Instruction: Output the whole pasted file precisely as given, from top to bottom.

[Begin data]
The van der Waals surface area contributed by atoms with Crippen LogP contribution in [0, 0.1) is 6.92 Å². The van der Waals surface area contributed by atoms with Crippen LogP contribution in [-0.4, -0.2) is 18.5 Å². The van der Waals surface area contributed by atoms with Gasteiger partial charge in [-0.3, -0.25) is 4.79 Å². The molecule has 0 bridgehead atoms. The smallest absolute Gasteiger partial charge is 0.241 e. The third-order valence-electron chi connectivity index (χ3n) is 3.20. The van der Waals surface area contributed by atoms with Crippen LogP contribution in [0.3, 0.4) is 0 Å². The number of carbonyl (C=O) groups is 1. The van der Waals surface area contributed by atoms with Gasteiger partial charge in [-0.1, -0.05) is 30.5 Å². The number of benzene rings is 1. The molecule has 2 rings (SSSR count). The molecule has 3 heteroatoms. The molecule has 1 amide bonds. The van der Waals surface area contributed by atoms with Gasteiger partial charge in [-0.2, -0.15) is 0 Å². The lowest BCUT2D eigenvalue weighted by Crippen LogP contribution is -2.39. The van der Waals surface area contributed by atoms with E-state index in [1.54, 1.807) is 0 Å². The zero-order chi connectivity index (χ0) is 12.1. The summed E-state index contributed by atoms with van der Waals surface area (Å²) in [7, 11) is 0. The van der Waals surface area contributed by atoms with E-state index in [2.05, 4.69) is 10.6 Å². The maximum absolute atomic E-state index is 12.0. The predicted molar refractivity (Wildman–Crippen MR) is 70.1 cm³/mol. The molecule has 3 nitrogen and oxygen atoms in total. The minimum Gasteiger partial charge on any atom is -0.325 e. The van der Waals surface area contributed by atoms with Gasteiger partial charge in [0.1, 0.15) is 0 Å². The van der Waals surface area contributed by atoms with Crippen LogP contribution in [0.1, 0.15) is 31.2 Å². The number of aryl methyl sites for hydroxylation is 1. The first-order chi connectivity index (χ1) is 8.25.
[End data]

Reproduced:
The van der Waals surface area contributed by atoms with Crippen LogP contribution in [0, 0.1) is 6.92 Å². The van der Waals surface area contributed by atoms with Crippen LogP contribution in [-0.4, -0.2) is 18.5 Å². The van der Waals surface area contributed by atoms with Gasteiger partial charge in [-0.3, -0.25) is 4.79 Å². The molecule has 0 bridgehead atoms. The smallest absolute Gasteiger partial charge is 0.241 e. The third-order valence-electron chi connectivity index (χ3n) is 3.20. The van der Waals surface area contributed by atoms with Crippen LogP contribution in [0.3, 0.4) is 0 Å². The number of carbonyl (C=O) groups is 1. The van der Waals surface area contributed by atoms with Gasteiger partial charge in [-0.1, -0.05) is 30.5 Å². The number of benzene rings is 1. The molecule has 2 rings (SSSR count). The molecule has 3 heteroatoms. The molecule has 1 amide bonds. The van der Waals surface area contributed by atoms with Gasteiger partial charge in [-0.2, -0.15) is 0 Å². The lowest BCUT2D eigenvalue weighted by Crippen LogP contribution is -2.39. The van der Waals surface area contributed by atoms with E-state index in [1.54, 1.807) is 0 Å². The zero-order chi connectivity index (χ0) is 12.1. The summed E-state index contributed by atoms with van der Waals surface area (Å²) in [7, 11) is 0. The van der Waals surface area contributed by atoms with E-state index in [2.05, 4.69) is 10.6 Å². The maximum absolute atomic E-state index is 12.0. The predicted molar refractivity (Wildman–Crippen MR) is 70.1 cm³/mol. The molecule has 3 nitrogen and oxygen atoms in total. The minimum Gasteiger partial charge on any atom is -0.325 e. The van der Waals surface area contributed by atoms with Gasteiger partial charge in [0.1, 0.15) is 0 Å². The van der Waals surface area contributed by atoms with Crippen LogP contribution in [0.1, 0.15) is 31.2 Å². The number of aryl methyl sites for hydroxylation is 1. The first-order chi connectivity index (χ1) is 8.25.